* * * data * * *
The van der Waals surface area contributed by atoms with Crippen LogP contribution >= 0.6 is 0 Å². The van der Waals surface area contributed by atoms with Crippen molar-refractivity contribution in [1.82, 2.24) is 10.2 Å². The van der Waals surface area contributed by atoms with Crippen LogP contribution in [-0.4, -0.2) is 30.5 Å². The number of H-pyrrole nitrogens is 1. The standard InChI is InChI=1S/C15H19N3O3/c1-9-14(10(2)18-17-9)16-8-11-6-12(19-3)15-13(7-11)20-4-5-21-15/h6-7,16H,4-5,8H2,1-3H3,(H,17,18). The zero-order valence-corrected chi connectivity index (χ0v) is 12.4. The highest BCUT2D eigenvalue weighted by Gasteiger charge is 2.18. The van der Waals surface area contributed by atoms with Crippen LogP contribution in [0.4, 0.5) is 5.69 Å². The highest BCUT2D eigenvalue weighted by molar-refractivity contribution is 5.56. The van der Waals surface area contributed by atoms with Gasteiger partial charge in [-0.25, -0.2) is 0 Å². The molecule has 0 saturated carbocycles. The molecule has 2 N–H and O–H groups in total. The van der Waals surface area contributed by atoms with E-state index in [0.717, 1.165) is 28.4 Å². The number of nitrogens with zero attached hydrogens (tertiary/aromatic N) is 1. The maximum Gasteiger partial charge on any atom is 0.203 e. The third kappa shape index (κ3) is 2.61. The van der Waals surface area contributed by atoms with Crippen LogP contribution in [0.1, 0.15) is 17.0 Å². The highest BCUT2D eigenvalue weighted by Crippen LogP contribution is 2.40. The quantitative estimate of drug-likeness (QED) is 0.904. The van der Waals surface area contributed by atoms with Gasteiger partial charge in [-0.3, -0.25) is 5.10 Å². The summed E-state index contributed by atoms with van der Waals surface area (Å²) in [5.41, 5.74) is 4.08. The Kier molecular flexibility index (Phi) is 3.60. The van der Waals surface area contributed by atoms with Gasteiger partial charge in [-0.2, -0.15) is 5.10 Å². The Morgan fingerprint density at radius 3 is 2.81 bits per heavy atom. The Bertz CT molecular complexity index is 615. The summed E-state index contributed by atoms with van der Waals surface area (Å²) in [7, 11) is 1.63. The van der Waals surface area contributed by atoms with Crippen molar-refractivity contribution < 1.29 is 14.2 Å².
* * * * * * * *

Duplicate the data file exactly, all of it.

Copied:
The van der Waals surface area contributed by atoms with Crippen LogP contribution >= 0.6 is 0 Å². The van der Waals surface area contributed by atoms with Crippen molar-refractivity contribution in [1.82, 2.24) is 10.2 Å². The van der Waals surface area contributed by atoms with Crippen LogP contribution in [-0.4, -0.2) is 30.5 Å². The number of H-pyrrole nitrogens is 1. The standard InChI is InChI=1S/C15H19N3O3/c1-9-14(10(2)18-17-9)16-8-11-6-12(19-3)15-13(7-11)20-4-5-21-15/h6-7,16H,4-5,8H2,1-3H3,(H,17,18). The zero-order valence-corrected chi connectivity index (χ0v) is 12.4. The highest BCUT2D eigenvalue weighted by Gasteiger charge is 2.18. The van der Waals surface area contributed by atoms with Crippen LogP contribution in [0.4, 0.5) is 5.69 Å². The highest BCUT2D eigenvalue weighted by molar-refractivity contribution is 5.56. The van der Waals surface area contributed by atoms with Gasteiger partial charge in [-0.25, -0.2) is 0 Å². The molecule has 0 saturated carbocycles. The molecule has 2 N–H and O–H groups in total. The van der Waals surface area contributed by atoms with E-state index in [0.717, 1.165) is 28.4 Å². The number of nitrogens with zero attached hydrogens (tertiary/aromatic N) is 1. The maximum Gasteiger partial charge on any atom is 0.203 e. The third kappa shape index (κ3) is 2.61. The van der Waals surface area contributed by atoms with Crippen LogP contribution in [0.1, 0.15) is 17.0 Å². The highest BCUT2D eigenvalue weighted by Crippen LogP contribution is 2.40. The quantitative estimate of drug-likeness (QED) is 0.904. The van der Waals surface area contributed by atoms with Gasteiger partial charge in [-0.3, -0.25) is 5.10 Å². The summed E-state index contributed by atoms with van der Waals surface area (Å²) in [5.41, 5.74) is 4.08. The Kier molecular flexibility index (Phi) is 3.60. The van der Waals surface area contributed by atoms with Gasteiger partial charge in [-0.2, -0.15) is 5.10 Å². The Morgan fingerprint density at radius 3 is 2.81 bits per heavy atom. The Bertz CT molecular complexity index is 615. The summed E-state index contributed by atoms with van der Waals surface area (Å²) in [7, 11) is 1.63. The van der Waals surface area contributed by atoms with Crippen molar-refractivity contribution < 1.29 is 14.2 Å².